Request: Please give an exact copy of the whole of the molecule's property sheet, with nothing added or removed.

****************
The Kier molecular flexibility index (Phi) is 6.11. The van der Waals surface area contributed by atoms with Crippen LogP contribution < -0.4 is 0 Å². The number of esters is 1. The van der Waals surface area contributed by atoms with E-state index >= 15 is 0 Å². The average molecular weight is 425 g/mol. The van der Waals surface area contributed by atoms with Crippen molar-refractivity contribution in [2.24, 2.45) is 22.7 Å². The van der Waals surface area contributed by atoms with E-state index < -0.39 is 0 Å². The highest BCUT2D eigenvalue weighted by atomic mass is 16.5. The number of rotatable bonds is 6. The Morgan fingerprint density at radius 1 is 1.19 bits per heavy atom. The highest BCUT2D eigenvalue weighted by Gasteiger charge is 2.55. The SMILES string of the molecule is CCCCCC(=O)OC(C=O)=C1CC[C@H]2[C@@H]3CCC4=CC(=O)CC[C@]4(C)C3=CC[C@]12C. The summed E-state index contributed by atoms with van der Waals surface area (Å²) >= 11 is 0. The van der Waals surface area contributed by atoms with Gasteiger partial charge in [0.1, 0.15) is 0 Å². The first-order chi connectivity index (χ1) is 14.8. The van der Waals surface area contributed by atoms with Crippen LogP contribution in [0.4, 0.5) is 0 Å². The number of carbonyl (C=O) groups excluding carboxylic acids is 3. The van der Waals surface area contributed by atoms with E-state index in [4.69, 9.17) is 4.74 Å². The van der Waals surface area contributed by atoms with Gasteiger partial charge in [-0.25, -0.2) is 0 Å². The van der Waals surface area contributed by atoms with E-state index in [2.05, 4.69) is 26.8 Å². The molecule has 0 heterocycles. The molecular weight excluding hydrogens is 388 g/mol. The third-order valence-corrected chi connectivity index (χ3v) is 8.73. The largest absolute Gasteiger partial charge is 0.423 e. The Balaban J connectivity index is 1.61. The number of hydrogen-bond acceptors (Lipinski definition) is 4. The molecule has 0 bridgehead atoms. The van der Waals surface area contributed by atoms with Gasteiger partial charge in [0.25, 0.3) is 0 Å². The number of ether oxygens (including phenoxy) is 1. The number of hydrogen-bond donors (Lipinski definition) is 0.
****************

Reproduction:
The Kier molecular flexibility index (Phi) is 6.11. The van der Waals surface area contributed by atoms with Crippen LogP contribution < -0.4 is 0 Å². The number of esters is 1. The van der Waals surface area contributed by atoms with E-state index >= 15 is 0 Å². The average molecular weight is 425 g/mol. The van der Waals surface area contributed by atoms with Crippen molar-refractivity contribution in [2.24, 2.45) is 22.7 Å². The van der Waals surface area contributed by atoms with E-state index < -0.39 is 0 Å². The highest BCUT2D eigenvalue weighted by atomic mass is 16.5. The number of rotatable bonds is 6. The Morgan fingerprint density at radius 1 is 1.19 bits per heavy atom. The highest BCUT2D eigenvalue weighted by Gasteiger charge is 2.55. The SMILES string of the molecule is CCCCCC(=O)OC(C=O)=C1CC[C@H]2[C@@H]3CCC4=CC(=O)CC[C@]4(C)C3=CC[C@]12C. The summed E-state index contributed by atoms with van der Waals surface area (Å²) >= 11 is 0. The van der Waals surface area contributed by atoms with Gasteiger partial charge in [0.1, 0.15) is 0 Å². The first-order chi connectivity index (χ1) is 14.8. The van der Waals surface area contributed by atoms with Crippen LogP contribution in [0.4, 0.5) is 0 Å². The number of carbonyl (C=O) groups excluding carboxylic acids is 3. The van der Waals surface area contributed by atoms with E-state index in [4.69, 9.17) is 4.74 Å². The van der Waals surface area contributed by atoms with Gasteiger partial charge in [-0.25, -0.2) is 0 Å². The van der Waals surface area contributed by atoms with E-state index in [2.05, 4.69) is 26.8 Å². The molecule has 0 heterocycles. The molecular weight excluding hydrogens is 388 g/mol. The third-order valence-corrected chi connectivity index (χ3v) is 8.73. The largest absolute Gasteiger partial charge is 0.423 e. The Balaban J connectivity index is 1.61. The number of hydrogen-bond acceptors (Lipinski definition) is 4. The molecule has 0 bridgehead atoms. The van der Waals surface area contributed by atoms with Gasteiger partial charge in [0.25, 0.3) is 0 Å². The number of ether oxygens (including phenoxy) is 1. The number of hydrogen-bond donors (Lipinski definition) is 0.